This custom-built 1930 Ford Model A Boattail Speedster will be driven by Seal Cove Auto Museum Head Mechanic Peter Brown and navigated by Ford Reiche Jr. in the 2018 Hemmings Motor News Great Race. PHOTO COURTESY OF THE SEAL COVE AUTO MUSEUM

On the road again: Brown to compete in Great Race

TREMONT — Peter Brown didn’t always commune with antique cars. For many years, it was a side business within his Portland-based repair garage that set a new course for his life.

Ford Reiche Jr., right, and Seal Cove Auto Museum Head Mechanic Peter Brown don their aviator goggles and caps to prepare for driving a 1930 Ford Model A Boattail Speedster that lacks a roof and windows in the 2018 Hemmings Motor News Great Race. PHOTO COURTESY OF PETER BROWN

“I made quite a niche for myself,” Brown said in a phone interview from The Forks, where he also is a river guide. “I’m not a restorer, I’m a mechanic.”

Brown, 65, is now the head mechanic at the Seal Cove Auto Museum. He will rely heavily on his ability to make a car hum when he and Ford Reiche Jr., 64, participate in the 2018 Hemmings Motor News Great Race, beginning June 20 from Buffalo, N.Y. Brown will share stories and information about the trek on the auto museum’s social media sites.

Scheduled to take 10 days, visit 17 cities, travel over 2,000 miles and end in Halifax, Nova Scotia, this is the 35th year for this long-distance, time-speed-endurance rally. Bar Harbor is the overnight destination for participants on June 28. All 118 vehicles will be on display downtown.

“It’s not a race, it’s how accurate you follow instructions,” said Brown, who participated in the rally with Reiche in 1989 for the first time. “To go to a stop sign, you have to slow down, and they don’t calculate it that way … . That’s why the navigator is usually smarter than the driver.”

All vehicles in the Great Race are dated pre-1972, including the custom restored 1930 Ford Model A Boattail Speedster that Brown and Reiche will drive.

There were nearly 5 million Model A Fords released between 1928 and 1931, Brown said. It was the meant to be the working man’s vehicle. At the time, it was advertised to be able to drive 20 miles per gallon. It has a 10-gallon fuel tank.

For the custom boattail speedster, Reiche’s father constructed the wooden body on the Model A frame over the course of two or three years. After completing the project, the nonagenarian let the vehicle sit for a few years without taking it for a spin.

“It looks great, but they hadn’t driven it,” said Brown, who applied his mechanical expertise over another couple of months to get the car to drive as well as it does.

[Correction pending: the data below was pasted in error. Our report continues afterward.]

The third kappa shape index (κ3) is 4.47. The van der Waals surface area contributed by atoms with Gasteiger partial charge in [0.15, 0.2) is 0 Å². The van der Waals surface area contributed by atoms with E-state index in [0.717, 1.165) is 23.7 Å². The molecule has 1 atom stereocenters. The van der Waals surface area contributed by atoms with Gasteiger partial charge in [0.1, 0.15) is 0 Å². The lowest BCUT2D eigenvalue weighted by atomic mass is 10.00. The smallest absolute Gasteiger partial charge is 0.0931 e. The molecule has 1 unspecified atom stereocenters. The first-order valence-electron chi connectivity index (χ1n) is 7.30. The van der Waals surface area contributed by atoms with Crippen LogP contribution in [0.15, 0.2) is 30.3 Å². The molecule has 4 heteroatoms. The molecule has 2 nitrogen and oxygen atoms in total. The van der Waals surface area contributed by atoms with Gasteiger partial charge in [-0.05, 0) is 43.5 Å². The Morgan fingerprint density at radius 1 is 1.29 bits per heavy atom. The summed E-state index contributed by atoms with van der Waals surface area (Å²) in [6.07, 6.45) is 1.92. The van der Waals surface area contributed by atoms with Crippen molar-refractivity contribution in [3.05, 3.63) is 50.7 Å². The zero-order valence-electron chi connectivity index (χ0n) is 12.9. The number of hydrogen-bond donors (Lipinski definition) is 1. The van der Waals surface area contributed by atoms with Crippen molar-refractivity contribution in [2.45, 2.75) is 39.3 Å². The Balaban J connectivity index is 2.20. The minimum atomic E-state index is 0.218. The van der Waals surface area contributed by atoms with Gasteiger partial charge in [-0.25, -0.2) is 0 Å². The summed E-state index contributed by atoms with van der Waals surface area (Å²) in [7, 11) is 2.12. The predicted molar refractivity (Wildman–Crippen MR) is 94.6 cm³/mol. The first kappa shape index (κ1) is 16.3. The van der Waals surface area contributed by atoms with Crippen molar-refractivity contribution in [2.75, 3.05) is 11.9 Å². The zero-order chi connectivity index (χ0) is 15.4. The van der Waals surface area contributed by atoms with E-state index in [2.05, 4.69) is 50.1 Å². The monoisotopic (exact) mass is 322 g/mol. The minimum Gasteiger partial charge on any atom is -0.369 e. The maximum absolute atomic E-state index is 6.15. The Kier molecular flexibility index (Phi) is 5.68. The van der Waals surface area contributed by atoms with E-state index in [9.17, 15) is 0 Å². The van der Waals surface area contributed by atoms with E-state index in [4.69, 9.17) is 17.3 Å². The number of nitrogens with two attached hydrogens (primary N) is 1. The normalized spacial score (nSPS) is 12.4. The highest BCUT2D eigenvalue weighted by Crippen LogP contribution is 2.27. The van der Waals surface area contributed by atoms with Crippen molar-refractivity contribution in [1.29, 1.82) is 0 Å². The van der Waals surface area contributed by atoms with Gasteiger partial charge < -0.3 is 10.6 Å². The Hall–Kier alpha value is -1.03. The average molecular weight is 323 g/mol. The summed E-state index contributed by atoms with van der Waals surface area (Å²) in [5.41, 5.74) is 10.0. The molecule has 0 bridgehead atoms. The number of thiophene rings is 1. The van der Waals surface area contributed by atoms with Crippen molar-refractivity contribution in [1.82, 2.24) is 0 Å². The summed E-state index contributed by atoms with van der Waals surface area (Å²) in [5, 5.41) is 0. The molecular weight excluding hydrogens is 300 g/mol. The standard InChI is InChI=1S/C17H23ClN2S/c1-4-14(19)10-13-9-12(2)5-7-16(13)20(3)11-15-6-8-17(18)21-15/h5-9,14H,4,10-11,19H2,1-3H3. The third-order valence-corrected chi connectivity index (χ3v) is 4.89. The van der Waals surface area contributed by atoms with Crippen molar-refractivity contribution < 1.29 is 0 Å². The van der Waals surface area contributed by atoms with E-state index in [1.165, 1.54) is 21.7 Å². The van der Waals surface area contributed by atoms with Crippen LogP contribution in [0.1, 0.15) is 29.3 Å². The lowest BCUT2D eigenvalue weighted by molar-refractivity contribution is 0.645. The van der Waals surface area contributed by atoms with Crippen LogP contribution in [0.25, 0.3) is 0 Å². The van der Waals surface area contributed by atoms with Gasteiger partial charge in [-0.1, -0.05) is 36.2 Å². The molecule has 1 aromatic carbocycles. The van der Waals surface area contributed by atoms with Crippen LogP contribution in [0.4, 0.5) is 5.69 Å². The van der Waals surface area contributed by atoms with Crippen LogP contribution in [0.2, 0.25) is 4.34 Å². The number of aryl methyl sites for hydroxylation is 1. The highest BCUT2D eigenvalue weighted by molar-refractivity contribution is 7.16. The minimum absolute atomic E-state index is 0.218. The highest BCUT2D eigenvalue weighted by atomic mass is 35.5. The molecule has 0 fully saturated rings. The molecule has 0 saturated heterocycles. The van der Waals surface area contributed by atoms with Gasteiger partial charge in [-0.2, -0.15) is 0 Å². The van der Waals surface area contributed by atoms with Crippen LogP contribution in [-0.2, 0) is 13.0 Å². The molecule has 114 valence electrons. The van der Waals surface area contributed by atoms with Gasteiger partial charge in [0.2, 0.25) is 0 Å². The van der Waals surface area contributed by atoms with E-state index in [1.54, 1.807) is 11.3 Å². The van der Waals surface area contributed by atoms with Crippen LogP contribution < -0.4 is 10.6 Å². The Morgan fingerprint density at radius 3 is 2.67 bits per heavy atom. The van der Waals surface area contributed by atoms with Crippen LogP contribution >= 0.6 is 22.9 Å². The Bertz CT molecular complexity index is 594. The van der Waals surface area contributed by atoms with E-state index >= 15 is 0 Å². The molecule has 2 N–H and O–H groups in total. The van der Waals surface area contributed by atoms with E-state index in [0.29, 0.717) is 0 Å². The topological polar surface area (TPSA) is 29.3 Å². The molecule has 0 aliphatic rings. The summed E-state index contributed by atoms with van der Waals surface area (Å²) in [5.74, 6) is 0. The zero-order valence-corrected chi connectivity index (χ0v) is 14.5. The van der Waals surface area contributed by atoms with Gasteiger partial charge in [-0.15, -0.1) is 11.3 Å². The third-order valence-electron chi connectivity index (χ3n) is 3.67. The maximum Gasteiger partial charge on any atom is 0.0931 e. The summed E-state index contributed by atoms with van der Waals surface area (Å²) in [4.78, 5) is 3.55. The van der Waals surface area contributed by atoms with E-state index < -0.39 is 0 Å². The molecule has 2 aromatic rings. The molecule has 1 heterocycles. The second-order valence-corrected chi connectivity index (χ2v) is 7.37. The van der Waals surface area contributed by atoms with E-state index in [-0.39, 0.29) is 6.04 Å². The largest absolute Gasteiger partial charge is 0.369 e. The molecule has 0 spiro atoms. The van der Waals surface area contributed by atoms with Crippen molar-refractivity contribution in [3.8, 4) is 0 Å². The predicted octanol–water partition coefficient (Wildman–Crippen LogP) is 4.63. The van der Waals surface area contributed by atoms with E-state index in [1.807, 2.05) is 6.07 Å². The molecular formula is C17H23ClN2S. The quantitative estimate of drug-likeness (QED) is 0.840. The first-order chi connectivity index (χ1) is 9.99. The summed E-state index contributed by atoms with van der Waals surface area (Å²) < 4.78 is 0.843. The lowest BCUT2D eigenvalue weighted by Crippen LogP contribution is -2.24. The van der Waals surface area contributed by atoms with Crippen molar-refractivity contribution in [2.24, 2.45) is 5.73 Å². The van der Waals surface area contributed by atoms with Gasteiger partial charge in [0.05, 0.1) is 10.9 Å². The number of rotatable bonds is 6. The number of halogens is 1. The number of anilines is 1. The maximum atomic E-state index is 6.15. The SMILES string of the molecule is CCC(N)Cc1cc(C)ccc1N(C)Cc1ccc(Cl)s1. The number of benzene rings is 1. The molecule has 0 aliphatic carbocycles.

There are no windows, doors or roof on the vehicle. Brown, who will be driving, and Reiche, the navigator, will be outfitted with aviator goggles and caps while on the race route.

“If it’s going to be raining, we’re going to get real wet,” said Brown, who has been training in the car for the competition. “We’ve been driving the wheels off it for a month.”

The training is for the car, to make sure the car runs well, but also for the drivers to learn how it works in order to calculate accurately during the rally.

“All you gotta do is have a soft tire, and your speed will be off,” said Brown. “The car needs to be rock solid. You can’t have a blip. You can’t have a flat tire, or you’re screwed.”

Participants are not allowed to use maps, cell phones, GPS or any electronic navigational tools, including an odometer. Analog odometers and stopwatches are allowed.

“Typically, we are at 35-45 mph,” said Brown about the 88-year-old car that could top out at 60 mph going downhill at full speed. “That’s really, really difficult. It would really be beating on the car.”

Because of the precision required, each car is timed from the moment of take-off each day until it arrives at its destination.

“The organizers verify their clock against an atomic clock every day,” said Brown, adding that start times are exactly 1 minute apart.

Because of this, the cars will take nearly two hours to come into each town where they stop for the night. It will be like a two-hour parade, he said.

Some roads may be blocked off to keep open areas for the racers, event organizers said.

The Great Race follows a different route every year.

When Brown and Reiche participated in the race in 1989, they had a memorable experience even before setting off on the course. During their training, the month prior to the race, the 1932 Rolls Royce 20/25 they drove caught fire due to friction between a battery cable and fuel line.

Brown and Reiche were able to repair the Rolls Royce in time for race day, but radio personality Paul Harvey dubbed the car the “Roasted Rolls.” That great race began in Norfolk, Va., and ended on Main Street of Disneyland in Anaheim, Calif.

This is the first time the race will travel throughout New England. To see the race route, visit

Brown can be found at the Seal Cove Auto Museum each Monday and Tuesday. His stint with the museum began on the board of directors. After he was on the board for five years, the museum’s mechanic retired, and Brown convinced the board that position was a better fit for him. One of his days at the museum is working with volunteers to teach them about working on the vehicles.

“Many of those cars are known all over the world,” Brown said of the collection that mostly dates before 1916. “It’s a very significant collection of cars.”

Sarah Hinckley

Sarah Hinckley

Sarah Hinckley covers the towns of Southwest Harbor, Tremont and neighboring islands. Send story ideas and information to [email protected]

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